The convention is that whan delta G is negative, the process is spontaneous and can do work. The Gibbs equation implies that if we want a lot of work, we look for a high negative delta H and a decrease in entropy, or as small an increase as possible.
What do we mean when we say a higher efficiency? It means different things in different situations. If we are seeking to heat our home, we want all the energy from the burning of the heating fuel - gas, oil, coal, wood, to be converted to heat. And we want that heat to be delivered to the rooms of the house and not up the chimney. The first desire is a thermodynamics problem.. If we do no work, then all the energy will appear as heat.
But in an automobile engine we want as little heat as possible; we want the potential energy to be converted to work. After a long drive, when we lift the hood of the car and feel the heat rising into our face, we should recognize we are observing the inefficient application of energy for work. We will see we can improve this situation, but not completely alleviate it. There will always be a large of loss of potential energy to heat.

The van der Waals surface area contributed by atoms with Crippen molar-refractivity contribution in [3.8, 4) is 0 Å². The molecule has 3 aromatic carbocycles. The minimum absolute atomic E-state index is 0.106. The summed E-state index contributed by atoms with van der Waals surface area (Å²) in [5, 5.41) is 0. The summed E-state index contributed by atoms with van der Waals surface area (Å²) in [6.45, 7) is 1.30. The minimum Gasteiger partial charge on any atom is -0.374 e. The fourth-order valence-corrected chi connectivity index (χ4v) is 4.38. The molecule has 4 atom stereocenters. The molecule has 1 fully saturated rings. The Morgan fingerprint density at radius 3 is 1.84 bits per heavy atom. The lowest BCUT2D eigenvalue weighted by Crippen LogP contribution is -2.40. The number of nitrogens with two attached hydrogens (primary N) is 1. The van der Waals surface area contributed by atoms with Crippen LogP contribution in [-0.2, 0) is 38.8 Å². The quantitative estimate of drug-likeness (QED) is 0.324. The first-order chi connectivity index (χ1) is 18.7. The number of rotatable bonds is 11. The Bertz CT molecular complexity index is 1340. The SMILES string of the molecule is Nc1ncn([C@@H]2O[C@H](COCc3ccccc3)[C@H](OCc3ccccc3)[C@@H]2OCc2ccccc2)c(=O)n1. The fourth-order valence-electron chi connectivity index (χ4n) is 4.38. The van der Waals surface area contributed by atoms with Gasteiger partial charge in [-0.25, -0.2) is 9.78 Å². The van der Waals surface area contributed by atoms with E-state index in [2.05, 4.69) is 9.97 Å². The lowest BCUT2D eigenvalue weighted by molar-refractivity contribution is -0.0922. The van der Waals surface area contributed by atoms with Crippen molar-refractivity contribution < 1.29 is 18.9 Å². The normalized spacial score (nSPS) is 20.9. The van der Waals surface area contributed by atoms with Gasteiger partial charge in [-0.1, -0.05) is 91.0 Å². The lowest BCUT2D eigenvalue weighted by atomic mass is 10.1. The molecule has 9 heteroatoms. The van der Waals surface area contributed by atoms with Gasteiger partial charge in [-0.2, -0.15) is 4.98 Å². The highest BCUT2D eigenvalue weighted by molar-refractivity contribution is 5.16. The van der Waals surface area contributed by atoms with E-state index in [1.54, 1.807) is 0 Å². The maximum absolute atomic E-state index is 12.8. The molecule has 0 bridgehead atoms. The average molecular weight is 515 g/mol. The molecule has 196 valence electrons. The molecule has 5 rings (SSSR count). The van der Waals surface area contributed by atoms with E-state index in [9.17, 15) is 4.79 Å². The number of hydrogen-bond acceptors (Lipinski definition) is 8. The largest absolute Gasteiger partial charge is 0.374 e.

Why is a high compression engine more efficient? Because it does more work for each molecule of fuel burned. Look at the chemical reaction for the oxidation or combustion of octane:
C8H18(g) + 12.5O2(g) --> 8CO2(g) + 9H2O(g) delta Hc = -1307kcal/mole
In an ideal case in an automobile cylinder, the fuel is vaporized to a gas and ignited in the presence of air. Air consists of 20% oxygen, 79% nitrogen and 1% argon. The nitrogen and argon do not react to any great extent.